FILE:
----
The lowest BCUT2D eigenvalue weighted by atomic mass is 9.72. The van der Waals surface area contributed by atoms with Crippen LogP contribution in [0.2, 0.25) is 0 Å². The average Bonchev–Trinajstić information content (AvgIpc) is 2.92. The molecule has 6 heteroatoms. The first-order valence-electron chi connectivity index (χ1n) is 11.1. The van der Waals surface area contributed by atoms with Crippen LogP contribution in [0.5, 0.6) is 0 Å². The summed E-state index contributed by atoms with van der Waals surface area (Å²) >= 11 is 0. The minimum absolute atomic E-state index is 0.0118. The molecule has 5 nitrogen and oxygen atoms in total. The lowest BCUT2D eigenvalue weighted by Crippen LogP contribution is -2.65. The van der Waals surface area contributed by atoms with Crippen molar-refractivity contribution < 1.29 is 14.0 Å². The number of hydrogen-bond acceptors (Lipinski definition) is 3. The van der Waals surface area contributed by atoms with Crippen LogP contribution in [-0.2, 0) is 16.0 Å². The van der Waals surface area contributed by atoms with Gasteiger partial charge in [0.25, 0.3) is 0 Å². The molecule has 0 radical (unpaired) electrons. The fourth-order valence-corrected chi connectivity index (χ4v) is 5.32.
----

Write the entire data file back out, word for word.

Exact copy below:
The lowest BCUT2D eigenvalue weighted by atomic mass is 9.72. The van der Waals surface area contributed by atoms with Crippen LogP contribution in [0.2, 0.25) is 0 Å². The average Bonchev–Trinajstić information content (AvgIpc) is 2.92. The molecule has 6 heteroatoms. The first-order valence-electron chi connectivity index (χ1n) is 11.1. The van der Waals surface area contributed by atoms with Crippen LogP contribution in [0.5, 0.6) is 0 Å². The summed E-state index contributed by atoms with van der Waals surface area (Å²) >= 11 is 0. The minimum absolute atomic E-state index is 0.0118. The molecule has 5 nitrogen and oxygen atoms in total. The lowest BCUT2D eigenvalue weighted by Crippen LogP contribution is -2.65. The van der Waals surface area contributed by atoms with Crippen molar-refractivity contribution < 1.29 is 14.0 Å². The number of hydrogen-bond acceptors (Lipinski definition) is 3. The van der Waals surface area contributed by atoms with Crippen LogP contribution in [-0.2, 0) is 16.0 Å². The van der Waals surface area contributed by atoms with Gasteiger partial charge in [0.25, 0.3) is 0 Å². The molecule has 0 radical (unpaired) electrons. The fourth-order valence-corrected chi connectivity index (χ4v) is 5.32.